By Philip Ayuen Dot
OPINION – The call to audit oil operations in South Sudan has become a repeated song with barely any results. Each year begins with the president promising audits and an international audit firm was even chosen, but all these years end with no reports from the audits, and even more environmental pollution from the oil fields.
The latest call has been from the Minister of Environment and forestry, Josephine Napwon, calling for the Oil Companies to either adhere to sustainable environmental practices or risk being sued. This comes as a result of the severe environmental damage being done on the environment as well as the health effects facing people who live near oil fields or even those who work there.
In February, 2020, the Associated Press (AP) ran a story concerning the health issues brought about by oil pollution in the country. They range from deformities where birth defects in children born to areas where oil is drilled that had more than doubled from 19% to 54%, to stillbirths with some women even being unable to become pregnant, to unknown illnesses that caused the death of some people to people drowning in the open oil ponds left strewn all over the land.
But it’s not just the direct health effects that should get everyone’s attention, but also the environmental effects that will last for many decades after the oil companies close their doors. And one of the most pressing effects is the haphazard way that toxic chemicals are handled and their containers left for people to use. Containers that previously used to contain the toxic chemical, Phasetreat, were being used by citizens of South Sudan to collect and store drinking water. This caused a myriad of illnesses as these are the sort of chemicals that should never be in contact with human beings and in fact, should be disposed of well after use.
Soil and water tests that have been done in the country show that they contain mercury, lead and arsenic, chemicals that are harmful to both humans and animals. This follows the fires from oil fields that destroy grazing land as well as the deforestation that is done to pave way for oil operations. The air pollution that results from unsustainable oil operations also leads to large amounts of toxins in the air that travel thousands of kilometers away affecting people who are not even involved in the oil operations.
Even soldiers who are stationed in oil fields or near the oil operations have been found to have large amounts of mercury and other chemicals in their bodies that will cause them a myriad of illnesses. In simple terms, no one is safe as long as the oil operations in South Sudan continue to be done in total disregard for the environment. This issues don’t just affect the people near these oil wells but even those in faraway lands.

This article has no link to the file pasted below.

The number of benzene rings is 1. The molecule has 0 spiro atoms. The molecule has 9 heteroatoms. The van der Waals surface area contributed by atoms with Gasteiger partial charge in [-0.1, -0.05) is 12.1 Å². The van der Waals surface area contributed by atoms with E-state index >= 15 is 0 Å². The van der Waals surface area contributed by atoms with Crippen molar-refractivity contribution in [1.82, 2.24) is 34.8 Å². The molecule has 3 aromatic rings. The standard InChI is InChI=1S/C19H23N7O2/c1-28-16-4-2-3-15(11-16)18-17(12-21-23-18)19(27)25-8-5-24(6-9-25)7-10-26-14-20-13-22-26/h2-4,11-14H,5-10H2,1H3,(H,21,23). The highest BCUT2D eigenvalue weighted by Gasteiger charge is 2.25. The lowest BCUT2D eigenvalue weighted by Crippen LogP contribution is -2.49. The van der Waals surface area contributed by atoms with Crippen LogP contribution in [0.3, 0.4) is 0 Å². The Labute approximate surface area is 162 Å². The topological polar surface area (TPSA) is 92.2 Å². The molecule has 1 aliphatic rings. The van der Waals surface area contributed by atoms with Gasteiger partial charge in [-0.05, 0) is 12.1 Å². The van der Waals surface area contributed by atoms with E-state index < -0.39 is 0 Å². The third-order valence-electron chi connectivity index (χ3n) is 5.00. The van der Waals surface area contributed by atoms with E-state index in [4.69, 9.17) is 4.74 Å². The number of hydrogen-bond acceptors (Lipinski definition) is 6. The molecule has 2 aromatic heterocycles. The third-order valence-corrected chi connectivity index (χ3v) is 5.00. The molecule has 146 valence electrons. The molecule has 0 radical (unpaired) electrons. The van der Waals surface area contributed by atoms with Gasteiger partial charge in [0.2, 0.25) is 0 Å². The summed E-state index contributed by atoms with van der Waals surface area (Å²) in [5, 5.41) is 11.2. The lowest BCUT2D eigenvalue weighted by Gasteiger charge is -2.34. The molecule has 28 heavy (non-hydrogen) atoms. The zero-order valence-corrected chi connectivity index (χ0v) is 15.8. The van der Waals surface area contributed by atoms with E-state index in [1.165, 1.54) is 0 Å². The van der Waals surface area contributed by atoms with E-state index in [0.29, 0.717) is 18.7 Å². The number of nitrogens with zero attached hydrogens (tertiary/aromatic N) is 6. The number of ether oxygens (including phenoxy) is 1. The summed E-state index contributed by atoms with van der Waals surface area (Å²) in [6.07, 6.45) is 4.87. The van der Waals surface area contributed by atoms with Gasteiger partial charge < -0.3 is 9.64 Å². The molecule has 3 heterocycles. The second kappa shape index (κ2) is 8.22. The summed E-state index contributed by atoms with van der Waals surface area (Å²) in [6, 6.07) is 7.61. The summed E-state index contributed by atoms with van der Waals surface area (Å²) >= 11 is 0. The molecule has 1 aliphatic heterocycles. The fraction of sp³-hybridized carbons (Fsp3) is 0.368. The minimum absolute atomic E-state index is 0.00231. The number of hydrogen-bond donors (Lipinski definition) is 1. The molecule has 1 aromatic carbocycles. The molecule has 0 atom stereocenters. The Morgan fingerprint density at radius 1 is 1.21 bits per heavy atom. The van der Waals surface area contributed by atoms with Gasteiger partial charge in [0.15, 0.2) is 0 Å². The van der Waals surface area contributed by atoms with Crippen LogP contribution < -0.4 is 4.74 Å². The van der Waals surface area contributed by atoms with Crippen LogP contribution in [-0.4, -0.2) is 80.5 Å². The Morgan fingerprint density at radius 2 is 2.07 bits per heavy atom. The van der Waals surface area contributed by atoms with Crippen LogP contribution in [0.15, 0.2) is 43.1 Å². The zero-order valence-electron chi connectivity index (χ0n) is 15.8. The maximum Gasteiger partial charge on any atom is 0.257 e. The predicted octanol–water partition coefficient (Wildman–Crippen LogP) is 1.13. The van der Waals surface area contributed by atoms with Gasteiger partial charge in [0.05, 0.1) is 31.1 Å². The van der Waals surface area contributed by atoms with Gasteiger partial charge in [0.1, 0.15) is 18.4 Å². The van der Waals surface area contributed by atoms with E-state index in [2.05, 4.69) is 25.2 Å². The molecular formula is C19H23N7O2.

So the question remains, why aren’t these oil companies following the law of the land that dictates that they take health and environmental caution? For how long will people’s health continue to be affected? And when the environment is fully polluted and these oil companies leave, who shall clean up this mess?
It is all these questions that are causing the Minister of Environment and forestry to take such a strong stand against the oil industries. It is also for such reasons that organizations such as South Sudan Environmental Advocates (SSEA) came into being, to bring such issues to light and help increase the pressure on these oil companies to do better.
But what is the solution? Audits are just the first step. Environmental audits will start the conversation by bringing to light what has been happening, where the pollution has happened, and to what extent. This shall be followed by recommendations on what should be done, which includes ways of ensuring that the people whose health has been affected get medical assistance, and that the environment is also cleaned up where possible. The other thing is to see to it that health and environmental safeguards are put in place for all oil operations in the country.
Oil pollution is a problem that will not go away if we just silence anyone who calls attention to it. Yes the country is getting a lot of money from oil exploration, but as the minister of environment and forestry asked, at what expense? It should also be put in mind that anything that threatens human life, is a direct human right violation, meaning that the victims of oil pollution, even many years down the line, can take these companies to international courts for going against their human rights. But that will not be necessary if all stakeholders, ranging from the government that benefits from oil revenue, to the oil companies that make so much money from these operation, to the community, that bears the negative effects of oil pollution, sit down and work together as how to they will lessen the harm to people and the environment.
South Sudan Environmental Advocates (SSEA) offers to spearhead these discussions with other local and international partners that are interested in ending the menace that is oil pollution. Furthermore, the organization can carry out environmental audits and take part in restoration programs if attached to international Audit firms which are currently carrying out Environmental Audit, this should be possible when recommend by government of South Sudan through the Ministry of Environment and Forestry together with Ministry of Petroleum. South Sudan’s Oil operations have been described as the worst in the world when the environmental pollution is taken into consideration. It does not have to be this way. It is time for change.
The author is the Founder and Executive director of South Sudan environmental Advocates (SSEA) and can be reach via his email: Philipdot57@gmail.com or Tell: +211922104999 Web: www.sseasouthsudan.org.
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